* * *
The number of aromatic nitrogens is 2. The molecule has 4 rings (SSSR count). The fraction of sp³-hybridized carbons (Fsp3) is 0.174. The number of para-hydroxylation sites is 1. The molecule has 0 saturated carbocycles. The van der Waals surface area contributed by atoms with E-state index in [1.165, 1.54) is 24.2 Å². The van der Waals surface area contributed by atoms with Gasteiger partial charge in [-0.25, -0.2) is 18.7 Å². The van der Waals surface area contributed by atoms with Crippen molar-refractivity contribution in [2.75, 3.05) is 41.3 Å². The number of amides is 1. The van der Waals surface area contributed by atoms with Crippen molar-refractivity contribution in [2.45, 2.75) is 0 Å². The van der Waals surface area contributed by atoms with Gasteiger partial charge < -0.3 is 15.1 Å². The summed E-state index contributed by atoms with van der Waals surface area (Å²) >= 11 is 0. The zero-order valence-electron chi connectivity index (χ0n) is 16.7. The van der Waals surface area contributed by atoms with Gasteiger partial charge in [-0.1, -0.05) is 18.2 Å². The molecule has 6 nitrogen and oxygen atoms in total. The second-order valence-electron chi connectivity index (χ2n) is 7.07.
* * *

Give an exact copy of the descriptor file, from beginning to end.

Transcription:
The number of aromatic nitrogens is 2. The molecule has 4 rings (SSSR count). The fraction of sp³-hybridized carbons (Fsp3) is 0.174. The number of para-hydroxylation sites is 1. The molecule has 0 saturated carbocycles. The van der Waals surface area contributed by atoms with E-state index in [1.165, 1.54) is 24.2 Å². The van der Waals surface area contributed by atoms with Gasteiger partial charge in [-0.25, -0.2) is 18.7 Å². The van der Waals surface area contributed by atoms with Crippen molar-refractivity contribution in [2.75, 3.05) is 41.3 Å². The number of amides is 1. The van der Waals surface area contributed by atoms with Crippen molar-refractivity contribution in [2.45, 2.75) is 0 Å². The van der Waals surface area contributed by atoms with Gasteiger partial charge < -0.3 is 15.1 Å². The summed E-state index contributed by atoms with van der Waals surface area (Å²) >= 11 is 0. The zero-order valence-electron chi connectivity index (χ0n) is 16.7. The van der Waals surface area contributed by atoms with Gasteiger partial charge in [-0.1, -0.05) is 18.2 Å². The molecule has 6 nitrogen and oxygen atoms in total. The second-order valence-electron chi connectivity index (χ2n) is 7.07.